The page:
BELIZE CITY: Britain's Prince William and his wife Kate arrived in Belize on Saturday (Mar 19) for a week-long Caribbean tour that was marred by a local protest before it even began amid growing scrutiny of the British Empire's colonial ties to the region.
The arrival of the Duke and Duchess of Cambridge coincides with the celebration of Queen Elizabeth's 70th year on the throne, and comes nearly four months after Barbados voted to become a republic, cutting ties with the monarchy but remaining part of the British-led Commonwealth of Nations.
Three miniature cannons fired a salute to the couple as their plane landed in Belize City before a military band played the national anthems of Belize and Britain at a welcoming ceremony that kept the media throng at a distance.
William inspected a guard of honour as the band played the local creole song Ding Ding Wala, then drove off with his wife to meet Prime Minister John Briceno.
Afterwards, Briceno told Reuters that the duke and duchess were "excited to be here in Belize as we are delighted to have them", adding: "We wish them a fruitful and memorable visit."
The couple are due to stay in Belize, formerly British Honduras, until Tuesday morning. On the eve of their departure, an event planned for Sunday was scrapped when a few dozen villagers staged a protest.
Residents of Indian Creek, an indigenous Maya village in southern Belize, said they were upset that the royal couple's helicopter had been granted permission to land on a local football field without prior consultation.
The village is in a land dispute with Fauna & Flora International (FFI), a conservation group supported by the royal family, stirring discontent over colonial-era territorial settlements still contested by indigenous groups.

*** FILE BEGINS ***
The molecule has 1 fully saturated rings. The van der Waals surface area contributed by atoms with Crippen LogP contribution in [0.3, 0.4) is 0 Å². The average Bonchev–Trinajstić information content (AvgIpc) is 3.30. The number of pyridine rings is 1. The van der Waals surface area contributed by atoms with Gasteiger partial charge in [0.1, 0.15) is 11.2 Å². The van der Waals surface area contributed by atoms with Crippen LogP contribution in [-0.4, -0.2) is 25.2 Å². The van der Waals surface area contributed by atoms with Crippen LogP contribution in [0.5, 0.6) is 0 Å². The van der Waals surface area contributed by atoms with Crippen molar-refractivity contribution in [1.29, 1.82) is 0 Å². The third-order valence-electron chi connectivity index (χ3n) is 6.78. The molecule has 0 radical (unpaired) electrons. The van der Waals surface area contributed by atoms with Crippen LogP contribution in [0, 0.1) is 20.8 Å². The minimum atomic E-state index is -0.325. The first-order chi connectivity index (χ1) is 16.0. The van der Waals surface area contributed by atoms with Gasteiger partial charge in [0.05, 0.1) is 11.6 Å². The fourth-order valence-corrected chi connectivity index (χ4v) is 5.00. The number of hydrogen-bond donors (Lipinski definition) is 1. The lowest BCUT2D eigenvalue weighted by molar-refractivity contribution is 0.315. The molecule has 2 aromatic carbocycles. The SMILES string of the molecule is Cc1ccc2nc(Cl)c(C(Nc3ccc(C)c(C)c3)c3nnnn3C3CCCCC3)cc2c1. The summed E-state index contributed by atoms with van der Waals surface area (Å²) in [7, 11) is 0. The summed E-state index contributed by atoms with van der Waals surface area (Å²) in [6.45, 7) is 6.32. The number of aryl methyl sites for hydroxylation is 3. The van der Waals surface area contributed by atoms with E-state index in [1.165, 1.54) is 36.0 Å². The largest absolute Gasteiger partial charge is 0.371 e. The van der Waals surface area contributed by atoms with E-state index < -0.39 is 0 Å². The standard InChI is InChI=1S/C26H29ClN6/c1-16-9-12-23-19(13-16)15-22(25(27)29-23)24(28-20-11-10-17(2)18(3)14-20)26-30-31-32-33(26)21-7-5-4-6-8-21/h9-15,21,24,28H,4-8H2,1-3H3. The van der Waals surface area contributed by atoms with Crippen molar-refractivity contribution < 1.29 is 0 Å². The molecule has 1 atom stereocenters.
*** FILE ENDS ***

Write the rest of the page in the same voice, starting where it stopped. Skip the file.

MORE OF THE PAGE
A visit to a different site is being planned instead, Belize's government said. In a statement, Kensington Palace confirmed that the schedule would be changed because of "sensitive issues" involving the Indian Creek community.
In a statement, FFI said that it had purchased land at the nearby Boden Creek from private owners in December 2021, and that it would conserve and protect the area's wildlife while supporting the livelihoods and traditional rights of local people.
Without directly addressing the dispute, FFI said that it bought the land to benefit the area's ecological integrity, resident communities and Belize as a whole, and pledged to maintain "open and continuous dialogue" with the local community.
After Belize, the duke and duchess are due to visit Jamaica and the Bahamas. Meetings and a variety of events are scheduled with politicians and a range of civic leaders.
Dickie Arbiter, Queen Elizabeth's press secretary from 1988 to 2000, described the tour as a goodwill visit that ought to give a temporary lift to the family's popularity.
Today, many people in former colonies see the monarchy as an anachronism that should be let go, he said. But he expected that little would change while Elizabeth remained on the throne.
"The royal family is pragmatic," he said. "It knows it can't look at these countries as realm states forever and a day."
Debates over colonial-era oppression, including possible reparations for the descendants of slaves in Jamaica, could push more countries to emulate Barbados' recent move.
Carolyn Cooper, a professor emerita at the University of the West Indies, said that the royal couple's visit was unlikely to discourage Jamaica from opting for republic status.
"I think there is a groundswell of popular opinion against the monarchy," she said.
Some in Belize, which gained independence from Britain only in 1981, speak warmly about remaining in the fold.
"I believe it's a wonderful opportunity for them to appreciate the country's multiculturalism, natural attractions, and to enjoy our culinary practices," said Joseline Ramirez, a manager in the Cayo district of western Belize.
Others are less enthusiastic.
Alan Mckoy, a mechanic in Belize City, said that he "couldn't care less" about the royal family.
"They are no better than any of us," he said.